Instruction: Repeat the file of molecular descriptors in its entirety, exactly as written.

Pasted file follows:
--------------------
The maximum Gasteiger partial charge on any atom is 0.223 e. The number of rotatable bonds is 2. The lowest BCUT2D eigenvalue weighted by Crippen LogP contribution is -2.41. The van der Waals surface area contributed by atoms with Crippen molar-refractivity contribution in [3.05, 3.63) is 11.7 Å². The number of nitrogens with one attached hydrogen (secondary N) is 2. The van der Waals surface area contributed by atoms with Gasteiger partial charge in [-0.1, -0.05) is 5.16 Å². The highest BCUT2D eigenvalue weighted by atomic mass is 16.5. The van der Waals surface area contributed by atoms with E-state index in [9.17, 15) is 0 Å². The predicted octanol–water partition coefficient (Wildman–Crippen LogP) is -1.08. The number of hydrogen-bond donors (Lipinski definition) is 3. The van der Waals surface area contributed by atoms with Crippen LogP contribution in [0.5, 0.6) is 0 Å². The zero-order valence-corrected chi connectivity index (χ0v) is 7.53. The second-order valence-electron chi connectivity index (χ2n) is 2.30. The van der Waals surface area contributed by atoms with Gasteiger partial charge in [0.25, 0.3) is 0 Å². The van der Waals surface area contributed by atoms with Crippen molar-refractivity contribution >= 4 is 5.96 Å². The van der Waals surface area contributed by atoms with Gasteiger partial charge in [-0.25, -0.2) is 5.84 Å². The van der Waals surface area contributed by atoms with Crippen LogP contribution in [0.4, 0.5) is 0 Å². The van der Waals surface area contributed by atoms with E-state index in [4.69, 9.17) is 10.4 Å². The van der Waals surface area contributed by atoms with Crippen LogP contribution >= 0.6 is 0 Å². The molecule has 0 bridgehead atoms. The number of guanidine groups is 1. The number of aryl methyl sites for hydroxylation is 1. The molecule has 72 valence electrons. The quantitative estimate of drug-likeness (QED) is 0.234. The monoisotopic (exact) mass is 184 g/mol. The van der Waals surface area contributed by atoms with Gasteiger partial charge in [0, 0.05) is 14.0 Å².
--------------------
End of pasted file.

The maximum Gasteiger partial charge on any atom is 0.223 e. The number of rotatable bonds is 2. The lowest BCUT2D eigenvalue weighted by Crippen LogP contribution is -2.41. The van der Waals surface area contributed by atoms with Crippen molar-refractivity contribution in [3.05, 3.63) is 11.7 Å². The number of nitrogens with one attached hydrogen (secondary N) is 2. The van der Waals surface area contributed by atoms with Gasteiger partial charge in [-0.1, -0.05) is 5.16 Å². The highest BCUT2D eigenvalue weighted by atomic mass is 16.5. The van der Waals surface area contributed by atoms with E-state index in [9.17, 15) is 0 Å². The predicted octanol–water partition coefficient (Wildman–Crippen LogP) is -1.08. The number of hydrogen-bond donors (Lipinski definition) is 3. The van der Waals surface area contributed by atoms with Crippen LogP contribution in [0.5, 0.6) is 0 Å². The zero-order valence-corrected chi connectivity index (χ0v) is 7.53. The second-order valence-electron chi connectivity index (χ2n) is 2.30. The van der Waals surface area contributed by atoms with Gasteiger partial charge in [0.25, 0.3) is 0 Å². The van der Waals surface area contributed by atoms with Crippen molar-refractivity contribution >= 4 is 5.96 Å². The van der Waals surface area contributed by atoms with Gasteiger partial charge in [-0.25, -0.2) is 5.84 Å². The van der Waals surface area contributed by atoms with Crippen LogP contribution in [0.4, 0.5) is 0 Å². The van der Waals surface area contributed by atoms with E-state index in [4.69, 9.17) is 10.4 Å². The van der Waals surface area contributed by atoms with Crippen LogP contribution >= 0.6 is 0 Å². The molecule has 0 bridgehead atoms. The number of guanidine groups is 1. The number of aryl methyl sites for hydroxylation is 1. The molecule has 72 valence electrons. The quantitative estimate of drug-likeness (QED) is 0.234. The monoisotopic (exact) mass is 184 g/mol. The van der Waals surface area contributed by atoms with Gasteiger partial charge in [0, 0.05) is 14.0 Å².